Corporate insiders are the other group that earns excessive returns by using nonpublic information. Three arguments take place in defense of insider trading (Manne, 2003, p. A14). The first is that insider trading does not have an adverse impact on individual trading in the market. The second is that insider trading moves share prices to their “correct” prices, resulting in efficient markets. The third is that insider trading acts as a successful form of incentive compensation for hiring innovative and successful management.
Critics of insider trading have not been silent. They argue that if investors think that insider trading results in an “unfair” market, they will not invest, resulting in a market that is not liquid. The second argument is that if specialists and market makers are faced with insider trading, they will increase their bid and ask pricing spreads, resulting in higher prices for individual investors in the market.
There has been no overwhelming support to eliminate insider trading. Although the SEC requires periodic disclosure by insiders, the most powerful argument for insider trading is still the efficient pricing mechanism, which has prevailed. Corporate insiders trade their stocks until the “correct” price is reached.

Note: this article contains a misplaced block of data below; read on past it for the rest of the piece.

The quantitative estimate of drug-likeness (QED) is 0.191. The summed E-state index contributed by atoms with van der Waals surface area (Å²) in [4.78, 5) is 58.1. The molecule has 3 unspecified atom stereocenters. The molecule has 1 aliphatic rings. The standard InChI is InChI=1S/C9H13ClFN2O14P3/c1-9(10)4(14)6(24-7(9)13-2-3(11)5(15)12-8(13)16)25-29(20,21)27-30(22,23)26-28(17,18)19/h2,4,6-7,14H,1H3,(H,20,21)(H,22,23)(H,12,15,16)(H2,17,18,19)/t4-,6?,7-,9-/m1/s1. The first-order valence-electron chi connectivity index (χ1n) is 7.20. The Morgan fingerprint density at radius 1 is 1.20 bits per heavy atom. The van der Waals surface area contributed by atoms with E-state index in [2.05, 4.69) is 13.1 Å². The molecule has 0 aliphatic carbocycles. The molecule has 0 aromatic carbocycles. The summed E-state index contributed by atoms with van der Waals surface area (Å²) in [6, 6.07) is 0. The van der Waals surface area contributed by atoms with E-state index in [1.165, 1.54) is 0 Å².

Corporate insiders are privy to special information that brings about superior returns. Studies show that insiders achieve greater returns than those expected of a perfect market (Lorie and Niederhoffer, 1966, pp. 35–53). Insiders are defined as officers and directors of a company and those shareholders who own at least 10 percent of a company’s stock.

Insiders are privy to information that has not been made available to the public. Hence there is a fine line that distinguishes between legal and illegal use of this information. Corporate insiders have access to privileged information but are not allowed to use that information to earn short-term profits or to engage in shortterm trading (six months or less). They are allowed to trade and make profits on the stock on a long-term basis, and their trades must be reported to the SEC.

Despite the fact that specialists and insiders are able to earn superior returns, which rejects the strong form of the efficient market hypothesis, some support exists for the strong form based on the performance of mutual fund managers. Mutual fund managers receive information faster than the investing public, yet they have not been able to consistently outperform the market averages. The different outcomes can be summarized this way: The use of privileged (monopolistic) information may help generate superior returns, and the use of publicly available information may not be able to assist in consistently earning superior returns.